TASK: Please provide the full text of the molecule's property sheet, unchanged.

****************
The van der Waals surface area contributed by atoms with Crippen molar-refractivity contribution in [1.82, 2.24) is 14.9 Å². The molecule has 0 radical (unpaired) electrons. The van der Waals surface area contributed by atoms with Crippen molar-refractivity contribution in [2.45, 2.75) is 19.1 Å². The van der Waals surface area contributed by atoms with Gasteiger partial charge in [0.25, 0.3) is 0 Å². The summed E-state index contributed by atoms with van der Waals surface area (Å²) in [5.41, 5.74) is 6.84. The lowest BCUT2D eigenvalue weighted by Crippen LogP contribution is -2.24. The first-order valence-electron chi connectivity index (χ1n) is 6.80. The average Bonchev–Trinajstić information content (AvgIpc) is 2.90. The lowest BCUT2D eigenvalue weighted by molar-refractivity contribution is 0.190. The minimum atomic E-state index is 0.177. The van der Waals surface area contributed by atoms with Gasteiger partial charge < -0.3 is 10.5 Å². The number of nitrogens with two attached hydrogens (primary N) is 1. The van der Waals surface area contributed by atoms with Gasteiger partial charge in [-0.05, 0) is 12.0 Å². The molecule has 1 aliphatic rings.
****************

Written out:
The van der Waals surface area contributed by atoms with Crippen molar-refractivity contribution in [1.82, 2.24) is 14.9 Å². The molecule has 0 radical (unpaired) electrons. The van der Waals surface area contributed by atoms with Crippen molar-refractivity contribution in [2.45, 2.75) is 19.1 Å². The van der Waals surface area contributed by atoms with Gasteiger partial charge in [0.25, 0.3) is 0 Å². The summed E-state index contributed by atoms with van der Waals surface area (Å²) in [5.41, 5.74) is 6.84. The lowest BCUT2D eigenvalue weighted by Crippen LogP contribution is -2.24. The first-order valence-electron chi connectivity index (χ1n) is 6.80. The average Bonchev–Trinajstić information content (AvgIpc) is 2.90. The lowest BCUT2D eigenvalue weighted by molar-refractivity contribution is 0.190. The minimum atomic E-state index is 0.177. The van der Waals surface area contributed by atoms with Gasteiger partial charge < -0.3 is 10.5 Å². The number of nitrogens with two attached hydrogens (primary N) is 1. The van der Waals surface area contributed by atoms with Gasteiger partial charge in [-0.05, 0) is 12.0 Å². The molecule has 1 aliphatic rings.